Defeating C. Diff – Henry County Best Practices Keep Dangerous Bacteria at Bay

According to a 2017 Centers for Disease Control and Prevention study, Clostridium difficile – or C. diff – is responsible for nearly 500,000 infections among patients in the United States annually, making it the most frequent microbial cause of healthcare-associated infections (HAIs) in American hospitals.

Of those with an initial diagnosis of C. diff, about 29,000 died within 30 days, and 15,000 deaths were estimated to be directly attributable to the bacterial infection. Older Americans are disproportionately impacted by C. diff with more than 80 percent of deaths associated with the HAI occurring in patients aged 65 and over. Additionally, the infection has been linked to as much as $4.8 billion in extra healthcare costs for hospitals in the U.S.

Against this sobering statistical background, Henry County Medical Center launched a comprehensive education and application campaign to keep the dangerous bacterium at bay. Although the hospital already had C. diff rates that consistently came in below other rural hospitals and statewide organizations, the team believed they could do even better by applying a series of best practices.

Jacqueline O’Brien, MSN, RN, CIC, joined the hospital in January 2017 to oversee infection prevention and employee health, along with leading staff education efforts. Certified in infection control and epidemiology, O’Brien began the quest to further minimize C. diff by attacking the HAI on multiple fronts, including better identifying those at risk and instituting steps to prevent the bacterium from spreading. “Even though we were doing very well, we hurried up and put new evidence-based practices in place to be sure we continued to do well,” she said of process changes made soon after her arrival.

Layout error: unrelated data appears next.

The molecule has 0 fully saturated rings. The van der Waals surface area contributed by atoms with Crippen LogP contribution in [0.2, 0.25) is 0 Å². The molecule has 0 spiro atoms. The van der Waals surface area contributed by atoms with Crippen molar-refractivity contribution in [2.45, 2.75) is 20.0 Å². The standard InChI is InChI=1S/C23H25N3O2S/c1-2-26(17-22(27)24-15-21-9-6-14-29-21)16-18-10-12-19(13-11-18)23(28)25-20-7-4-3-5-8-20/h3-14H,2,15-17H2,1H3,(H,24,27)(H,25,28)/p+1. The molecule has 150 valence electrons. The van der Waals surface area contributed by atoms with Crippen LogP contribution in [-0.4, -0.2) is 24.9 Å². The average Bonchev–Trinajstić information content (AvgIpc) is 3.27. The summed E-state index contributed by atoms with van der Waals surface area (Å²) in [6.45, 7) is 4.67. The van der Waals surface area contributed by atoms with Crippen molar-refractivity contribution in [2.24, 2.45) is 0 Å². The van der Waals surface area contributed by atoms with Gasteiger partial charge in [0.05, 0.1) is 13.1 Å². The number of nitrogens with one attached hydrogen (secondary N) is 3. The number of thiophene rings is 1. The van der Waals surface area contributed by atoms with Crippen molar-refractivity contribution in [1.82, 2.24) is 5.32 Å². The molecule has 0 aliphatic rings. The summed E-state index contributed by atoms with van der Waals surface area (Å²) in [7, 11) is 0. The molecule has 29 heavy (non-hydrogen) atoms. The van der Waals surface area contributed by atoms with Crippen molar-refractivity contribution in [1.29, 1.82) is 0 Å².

“You can get C. diff two ways: 1) you can get it by contact from contaminated hands, and 2) the other way is to become colonized with it,” O’Brien noted.

Because it’s difficult to kill and can linger on surfaces like faucets, hospital door handles, etc., it’s easy to spread via touch. “When someone is having diarrhea with C. diff, it’s the equivalent of having a thin film of stool painted on every surface in the room,” she explained.

Appropriate use of antibiotics, O’Brien added, is a critical component of limiting the deadly bacterium. With estimates that 30-50 percent of skilled nursing patients are colonized with C. diff, it’s far too easy to set off an active infection through improper use of antibiotics that kill the normal gut flora, giving the bacterium free reign. “It’s sitting there dormant until we inappropriately treat with antibiotics,” she noted. “Now C. diff doesn’t have to compete. It’s in complete control and has nothing to do but replicate.” For that reason, O’Brien continued, “We’re working on antibiotic stewardship to limit the use of fluoroquinolones, floramycin, clindamycin and other high risk antibiotics.”

In addition to antibiotic stewardship, the “CDI bundle” approach taken by Henry County Medical Center (HCMC) included multifaceted interventions from improved hand hygiene and environmental disinfection to patient and room isolation measures. O’Brien said key elements of the bundle included:

  • Empiric precautions for those with diarrhea until infectious status is ruled out,
  • Private rooms for all inpatients,
  • Contact precautions for 48 hours after diarrhea has ceased,
  • Wearing gloves, in conjunction with appropriate hand hygiene, to decrease the concentration of diff organisms on the hands of healthcare personnel,
  • Terminal and daily room cleaning with a sporicidal agent, and
  • Expanded education for nursing and environmental services staff.